When we decided to open as a Greeting Card Publisher in the U.K. a few years back, we received plenty of advice from friends, family and well-wishers. Some of the advice was encouraging and other kinds of advice, not so much. Typically a new startup will get support, but also plenty of naysayers too. Every bit of advice from 'this market is saturated', 'you are too small to succeed' and the most hurtful 'your product won't appeal to buyers'; in our case this came out as 'Men won't buy your cards'.
Now after listening to a large portion of Michelle Obama's biography 'Becoming', her words on naysayers resonated with me on that last point. She explained that usually it was those closest to you who give out that last bit of advice and that despite the 'barb' that is felt, it is actually well-meaning. She believed that those who deeply care about us are simply trying to protect us from failure, almost pre-empting the excuse that could be given, if and when failure occurs. You would be able to blame it on the product, not your own failings. She has given me courage to carry on my belief in our product.
But is this confidence unsupported? Well we were starting to worry earlier this year after only reaching a modest number of local retailers. Then Covid-19 happened and we took up online selling via the Amazon Platform to great success. Our business now runs 24 hours and day and 7 days a week. The hot weather does impact daily sales, but a day of rain and they all return in droves. Fair enough, we also want to enjoy the mini heatwave in Britain! So these results already quelled our concern over our floral cards, people loved them and we have, through the analysis of data, been able to accurately determine which card designs are most popular and design further greeting cards to meet that demand.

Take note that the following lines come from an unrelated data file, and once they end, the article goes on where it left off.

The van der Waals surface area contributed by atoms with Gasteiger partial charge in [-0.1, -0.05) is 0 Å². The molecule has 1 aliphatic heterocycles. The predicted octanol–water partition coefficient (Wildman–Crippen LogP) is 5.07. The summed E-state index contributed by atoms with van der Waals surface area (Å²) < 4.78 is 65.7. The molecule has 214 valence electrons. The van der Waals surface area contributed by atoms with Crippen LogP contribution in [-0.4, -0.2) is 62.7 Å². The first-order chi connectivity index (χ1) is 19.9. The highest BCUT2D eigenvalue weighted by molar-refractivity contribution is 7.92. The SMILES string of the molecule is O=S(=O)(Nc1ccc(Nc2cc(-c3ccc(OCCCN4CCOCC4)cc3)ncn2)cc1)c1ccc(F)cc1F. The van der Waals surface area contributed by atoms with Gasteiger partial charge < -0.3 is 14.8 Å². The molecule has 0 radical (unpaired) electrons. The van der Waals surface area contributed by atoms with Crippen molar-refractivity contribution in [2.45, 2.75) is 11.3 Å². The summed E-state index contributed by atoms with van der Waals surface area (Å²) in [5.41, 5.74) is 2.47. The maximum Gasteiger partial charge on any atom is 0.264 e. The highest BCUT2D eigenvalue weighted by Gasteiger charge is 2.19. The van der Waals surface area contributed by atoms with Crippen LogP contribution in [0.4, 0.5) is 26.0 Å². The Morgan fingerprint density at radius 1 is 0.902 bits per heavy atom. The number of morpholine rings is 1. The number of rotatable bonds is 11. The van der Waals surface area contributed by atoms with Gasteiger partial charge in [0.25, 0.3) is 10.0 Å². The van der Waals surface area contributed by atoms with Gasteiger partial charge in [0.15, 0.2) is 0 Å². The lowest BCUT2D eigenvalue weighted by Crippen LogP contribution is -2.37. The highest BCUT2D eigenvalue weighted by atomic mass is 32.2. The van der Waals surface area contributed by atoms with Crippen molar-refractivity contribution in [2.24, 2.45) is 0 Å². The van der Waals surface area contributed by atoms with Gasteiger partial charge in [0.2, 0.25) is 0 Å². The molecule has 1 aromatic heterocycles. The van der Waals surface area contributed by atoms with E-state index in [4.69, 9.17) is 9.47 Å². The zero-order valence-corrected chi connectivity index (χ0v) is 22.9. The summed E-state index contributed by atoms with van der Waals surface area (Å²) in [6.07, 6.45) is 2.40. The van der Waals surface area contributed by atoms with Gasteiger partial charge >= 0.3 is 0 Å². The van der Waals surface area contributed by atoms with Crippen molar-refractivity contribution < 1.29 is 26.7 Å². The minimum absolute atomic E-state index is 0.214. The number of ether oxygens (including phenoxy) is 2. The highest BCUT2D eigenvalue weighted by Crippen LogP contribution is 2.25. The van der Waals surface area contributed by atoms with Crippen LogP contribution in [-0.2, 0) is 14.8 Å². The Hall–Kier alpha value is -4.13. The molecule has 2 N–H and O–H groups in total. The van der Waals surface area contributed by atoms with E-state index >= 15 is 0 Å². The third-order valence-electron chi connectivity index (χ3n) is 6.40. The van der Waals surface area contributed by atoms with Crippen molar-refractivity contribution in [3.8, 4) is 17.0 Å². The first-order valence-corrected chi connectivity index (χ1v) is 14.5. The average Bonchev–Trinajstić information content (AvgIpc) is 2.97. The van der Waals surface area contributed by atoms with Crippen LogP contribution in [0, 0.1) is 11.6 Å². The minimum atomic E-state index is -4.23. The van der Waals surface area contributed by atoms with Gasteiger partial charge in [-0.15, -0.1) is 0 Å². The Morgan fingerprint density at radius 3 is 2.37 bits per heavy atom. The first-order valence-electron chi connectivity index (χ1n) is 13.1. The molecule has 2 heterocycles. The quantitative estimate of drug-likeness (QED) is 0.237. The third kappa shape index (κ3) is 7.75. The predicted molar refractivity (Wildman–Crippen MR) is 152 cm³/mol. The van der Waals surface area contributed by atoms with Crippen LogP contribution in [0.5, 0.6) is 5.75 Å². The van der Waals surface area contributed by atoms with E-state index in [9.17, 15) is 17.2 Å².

But ultimately the question of whether men buy our cards came up. Normally a retailer on the high street is unable to determine this without breaching GDPR rules. When you buy a card in a physical shop, you don't also provide them with your full name and home address. So not only can we show where our cards are travelling throughout the U.K. and Europe, but we can determine who is buying the cards.
This aspect of data analysis is done using customer names that are obvious such as 'Jack' and 'Jill', but also using the titles; 'Mr' and 'Mrs'. Then there is a category that we are unable to easily identify such as 'E M Surname' (is that Emily or Elliot?) or first name that we are unfamiliar with or can be used by either gender (e.g. Charlie). For those we apply the same ratio obtained from the known names. (Please note we are unable to determine other genders with the data provided) And so after nearly 5 months on Amazon, we have a result. 25% of greeting card sales are purchased by Men.
Well I never! I did not expect it to be so high, especially since our cards are mostly floral in design. But since 'Happy Birthday Mum', 'Happy Birthday to a special Lady' and 'For my Amazing Wife on our Anniversary' are in our best sellers range, why ever not?